Vintage and antique glassware covers a wide array of various types of categories that range from containers and bowls to vases and platters; all of which are not only highly functional, but they are also strikingly beautiful as well. Vintage and antique glassware was crafted between the late 1800s through the mid-1900s, and some of the most notable examples of craftsmanship include cut glass, pressed glass, carnival glass, elegant glass, milk glass and Depression glass. Here, we will be exploring the incredible world of antique and vintage glass and how styles have changed and developed over time.
Let us begin with cut glass; cut glass is the oldest form of glassware, and dates back to approximately 2,000 years ago, which is closely tied to the introduction of glassblowing itself in many Western regions. Glass was cut by simply holding a cooled piece of glass up to a grinding wheel to create and carve grooves in the side of the glass. This effect was often also utilized to create beautiful patterns, decorations and designs. Carved glass is yet another form of cut glass and the earliest surviving example of this technique, is a piece of 1st-century cameo glass that is regarded as the Portland Vase. Interestingly, a top layer of white glass was carved away and revealed a background of dark blue glass behind it the white images.
It was during what is known as the “American Brilliant” (1876-1917, respectively) period that consisted during the late 19th century until the early part of the 20th century, in which leaded crystal that was intricately cut in one’s home was a clear cut sign of one’s social status and hierarchy. Unfortunately however, this era was quite brief due to the interruption of World War I and eventually the Great Depression, when significantly less-expensive pressed glassware was enveloped by smart shoppers.
The production of pressed glass began to escalate in the United States during the mid-1800s, this is when the Early American Pattern Glass (or EAPG) industry started to truly perfect itself. Countless manufacturers such as New England Glass Company of Cambridge (Massachusetts), and Cambridge Glass Company of Cambridge (Ohio) and McKee of Pittsburgh (Pennsylvania) were pioneers and innovators in the field of glassware. Many of these various industries would often produce quite similar patterns with very subtle differences in order to avoid lawsuits. Throughout the 1920s, pressed-glass manufacturers in the United States felt the blow as cut glass from France (Baccarat) and Ireland (Waterford) started to became far more affordable. However, when the stock-market crashed in 1929 it in turn gave wave to even less-expensive forms of pressed glass, cheekily referred to as Depression glass. One company in particular created quite a stir in terms of recreating the industry, Anchor-Hocking (Ohio), manufactured glassware at an incredible rate, producing approximately ninety pieces of glassware per minute, which permitted it to be able to sell countless patterns such as Circle, Mayfair, Spiral, and other popular designs for literally pennies per product.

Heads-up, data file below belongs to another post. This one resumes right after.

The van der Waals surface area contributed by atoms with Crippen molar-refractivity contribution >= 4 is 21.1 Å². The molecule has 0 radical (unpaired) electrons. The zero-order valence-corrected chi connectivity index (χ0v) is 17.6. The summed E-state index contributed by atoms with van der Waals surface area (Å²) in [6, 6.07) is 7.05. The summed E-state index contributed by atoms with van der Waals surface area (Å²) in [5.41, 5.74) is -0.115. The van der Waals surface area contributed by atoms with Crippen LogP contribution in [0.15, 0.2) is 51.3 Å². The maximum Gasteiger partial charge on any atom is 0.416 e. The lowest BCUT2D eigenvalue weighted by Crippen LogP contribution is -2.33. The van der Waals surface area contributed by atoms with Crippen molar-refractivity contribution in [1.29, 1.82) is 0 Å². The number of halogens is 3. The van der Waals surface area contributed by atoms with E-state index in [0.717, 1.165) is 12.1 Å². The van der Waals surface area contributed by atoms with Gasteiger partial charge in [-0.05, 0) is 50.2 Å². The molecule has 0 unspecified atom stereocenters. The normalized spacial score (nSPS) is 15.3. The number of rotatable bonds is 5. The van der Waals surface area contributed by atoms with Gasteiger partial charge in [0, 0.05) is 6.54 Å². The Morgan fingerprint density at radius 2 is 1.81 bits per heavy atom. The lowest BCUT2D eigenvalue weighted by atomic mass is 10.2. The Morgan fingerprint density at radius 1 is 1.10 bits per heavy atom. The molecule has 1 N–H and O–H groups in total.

At this same time, many companies such as Fenton and Northwood were crafting and producing a cheaper, but strikingly similar “Tiffany Favrile” which they deemed carnival glass, as it was often given away as a prize at carnivals across the nation. Fenton alone created approximately 150 different patterns of carnival glass, with equally beautiful names such as Thistle, Peacock Tail, Waterlily and Cattails, and Wreath of Roses. Due to the fact that the world of glassware competition was so incredibly tight, numerous companies began to use all kinds of forms of visual techniques in order to be able to better distinguish themselves. One interesting example of this is known as “Vaseline” or uranium glass which was crafted throughout the 1930’s. Uranium glass was known to glow green when it was exposed to UV light due to its sprayed coating of uranium salt on the surface of the glass itself. Uranium glass additionally was often used for tableware and household items, but began to fall out of widespread use and popularity when uranium availability to the vast majority of industries was drastically curtailed during the Cold War.
The world of glassware and its incredible growth, decline and regrowth is most certainly an interesting and fascinating tale. There are so many stunning and affordable antique pieces available that tell a unique and wonderful story of the formation of them to the shelves that they had so long sat upon. From cut glass to carnival glass, glassware is undoubtedly an industry that significantly evolved from the 1st century, up until our modern day. And each and every single piece is remarkable of its very own culture and craftsmanship. Regardless of the type of glassware that you perhaps may prefer, you can be sure to find a uniquely beautiful piece to add to your personal antique and vintage collection.
How was cut crystal bowls used in the 19th century. Were their specific foods served in them, and, were they used for holiday use, only.
Hi Charlotte, This really depended on the financial status of the household. For instance a more affluent household would use the cut crystal in more general everyday use and for all the normal things like holidays and when guests came over. It was used to show off one’s social status and wealth. In a low income home these items might have been gifts or special purchases that took time to afford and far more treasured so they would be brought out for special occasions and special guests.